## 2.1 Bisection Algorithm

The bisection algorithm is a simple method for finding the roots of one-dimensional functions. The goal is to find a root $$x_0\in[a, b]$$ such that $$f(x_0)=0$$. The algorithm starts with a large interval, known to contain $$x_0$$, and then successively reduces the size of the interval until it brackets the root. The theoretical underpinning of the algorithm is the intermediate value theorem which states that if a continuous function $$f$$ takes values $$f(a)$$ and $$f(b)$$ at the end points of the interval $$[a, b]$$, then $$f$$ must take all values between $$f(a)$$ and $$f(b)$$ somewhere in the interval. So if $$f(a) < \gamma < f(b)$$, then there exists a $$c\in[a, b]$$ such that $$f(c)=\gamma$$.

Using this information, we can present the bisection algorithm. First we must check that $$\text{sign}(f(a)) \ne \text{sign}(f(b))$$. Otherwise, the interval does not contain the root and might need to be widened. Then we can proceed:

1. Let $$c = \frac{a + b}{2}$$.

2. If $$f(c) = 0$$, stop and return $$c$$.

3. If $$\text{sign}(f(a))\ne\text{sign}(f(c))$$, then set $$b\leftarrow c$$. Else if $$\text{sign}(f(b))\ne\text{sign}(f(c))$$, then set $$a\leftarrow c$$.

4. Goto the beginning and repeat until convergence (see below).

After $$n$$ iterations, the size of the interval bracketing the root will be $$2^{-n}(b-a)$$.

The bisection algorithm is useful, conceptually simple, and is easy to implement. In particular, you do not need any special information about the function $$f$$ except the ability to evaluate it at various points in the interval. The downsides are that it is only useful in one dimension and its convergence is linear, which is the slowest rate of convergence for algorithms we will discuss (more on that later).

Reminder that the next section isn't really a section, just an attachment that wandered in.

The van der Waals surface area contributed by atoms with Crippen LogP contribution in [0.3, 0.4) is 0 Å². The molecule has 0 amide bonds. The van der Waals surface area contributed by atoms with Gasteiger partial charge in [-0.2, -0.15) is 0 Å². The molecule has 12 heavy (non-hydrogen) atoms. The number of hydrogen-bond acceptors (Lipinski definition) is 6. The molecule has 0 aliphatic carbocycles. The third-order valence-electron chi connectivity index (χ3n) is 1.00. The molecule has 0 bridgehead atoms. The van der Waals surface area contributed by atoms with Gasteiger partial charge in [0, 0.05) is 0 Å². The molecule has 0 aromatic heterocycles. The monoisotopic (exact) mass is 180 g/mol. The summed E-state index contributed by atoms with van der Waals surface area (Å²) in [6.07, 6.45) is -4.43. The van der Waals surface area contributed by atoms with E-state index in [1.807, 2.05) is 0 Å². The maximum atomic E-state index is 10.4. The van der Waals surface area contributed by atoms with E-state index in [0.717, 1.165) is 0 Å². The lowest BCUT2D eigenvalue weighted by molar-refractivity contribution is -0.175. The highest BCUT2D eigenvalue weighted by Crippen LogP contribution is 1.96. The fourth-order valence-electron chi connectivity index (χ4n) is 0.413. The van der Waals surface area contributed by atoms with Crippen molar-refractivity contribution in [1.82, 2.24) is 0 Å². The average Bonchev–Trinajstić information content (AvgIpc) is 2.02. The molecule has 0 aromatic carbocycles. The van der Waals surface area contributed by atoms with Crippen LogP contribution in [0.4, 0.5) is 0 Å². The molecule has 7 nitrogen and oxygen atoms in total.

The bisection algorithm can run into problems in situations where the function $$f$$ is not well behaved. The ideal situation for the bisection algorithm looks something like this.

Here, $$f(a)$$ and $$f(b)$$ are of opposite signs and the root is clearly in between $$a$$ and $$b$$.

In the scenario below, the algorithm will not start because $$f(a)>0$$ and $$f(b)>0$$.

In this next scenario, there are two roots between $$a$$ and $$b$$, in addition to having $$f(a)>0$$ and $$f(b)>0$$. One would need to reduce the length of the starting interval in order to find either root.

In the scenario below, the algorithm will start because $$f(a)$$ and $$f(b)$$ are of opposite sign, but there is no root.

Convergence of the bisection algorithm can be determined by either having $$|b-a|<\varepsilon$$ for some small $$\varepsilon$$ or having $$|f(b)-f(a)|<\varepsilon$$. Which criterion you use will depend on the specific application and on what kinds of tolerances are required.

### 2.1.1 Example: Quantiles

Given a cumulative distribution function $$F(x)$$ and a number $$p\in (0, 1)$$, a quantile of $$F$$ is a number $$x$$ such that $$F(x) = p$$. The bisection algorithm can be used to find a quantile $$x$$ for a given $$p$$ by defining the function $$g(x) = F(x) - p$$ and solving for the value of $$x$$ that achieves $$g(x) = 0$$.

Another way to put this is that we are inverting the CDF to compute $$x = F^{-1}(p)$$. So the bisection algorithm can be used to invert functions in these situations.